Email from Japan –Vol. 6 Visit to Fukushima
Dear friends of GLOBIS & KIBOW,
I visited Fukushima on April 12th to hold KIBOW Iwaki Meeting. Iwaki city is located on the Pacific Coast 30km south of Fukushima Daiichi Nuclear Power Plant. Iwaki has suffered from 4 major disasters, 1) Great Earthquake, 2) Tsunami of 10m height which killed 300hundred people and devastated the coastal towns, 3) Radiation threat from the nuclear reactors, and 4) stoppage of shipment of vegetables and fishes due to the radiation. Iwaki still suffers from the aftermath even one month after 3.11, as very few tourists visit there, and as factories still cannot operate properly due to the physical damages and supply chain problems.
We have chosen Iwaki City to be the venue of a KIBOW gathering, simply because we really wanted to encourage those people living in Iwaki. We headed north from Tokyo with 6 of us packed in one-box car with piles of stationery packed on the back to be given to schools devastated by the tsunami.
On the way to Iwaki I heard the news that Japan has regraded the level of nuclear accident to Level 7, the worst level equal to Cernovyl. I called up my brother who was in Fukushima having been dispatched from Vienna as one of the 4 international IAEA specialists working on site to assess the level of radiation in those regions.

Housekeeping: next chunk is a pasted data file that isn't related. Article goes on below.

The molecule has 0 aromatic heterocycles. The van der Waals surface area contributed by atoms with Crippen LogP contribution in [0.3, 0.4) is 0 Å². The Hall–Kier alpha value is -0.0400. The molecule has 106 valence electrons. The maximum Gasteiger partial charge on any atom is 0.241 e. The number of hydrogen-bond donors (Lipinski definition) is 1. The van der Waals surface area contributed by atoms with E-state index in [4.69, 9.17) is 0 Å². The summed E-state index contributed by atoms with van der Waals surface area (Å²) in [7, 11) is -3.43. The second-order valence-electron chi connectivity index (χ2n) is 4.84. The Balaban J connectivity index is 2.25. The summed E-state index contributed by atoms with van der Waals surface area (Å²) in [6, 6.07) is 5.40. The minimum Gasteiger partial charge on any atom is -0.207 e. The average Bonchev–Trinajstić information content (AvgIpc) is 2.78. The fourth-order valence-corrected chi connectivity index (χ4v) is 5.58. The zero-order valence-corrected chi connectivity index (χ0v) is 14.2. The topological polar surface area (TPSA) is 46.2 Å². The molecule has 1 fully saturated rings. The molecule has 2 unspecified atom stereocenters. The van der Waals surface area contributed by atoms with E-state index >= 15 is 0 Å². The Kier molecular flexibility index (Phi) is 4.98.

He said, “Less than 1μSv in Iwaki, no problem to eat veggies or drink water. 5μSv even at 16km radius, so visiting inside of a 20km radius should be ok, but a bit more in NW direction”
The car has crossed the border of Fukushima prefecture. First thing we did was to visit the coastal area. It was real devastation. We lost our words to describe it. Then, we had lunch at a local sushi restaurant which was open despite the water outage as another big earthquake hit in the previous evening.
While eating sushi, a Level 6 earthquake just hit us. The epicenter was just below our feet. It was very strong and ferocious, the strongest shake ever in my life. We logged on to the Internet and found out there was no damage in the Fukushima Daiichi plant, so we decided to head north.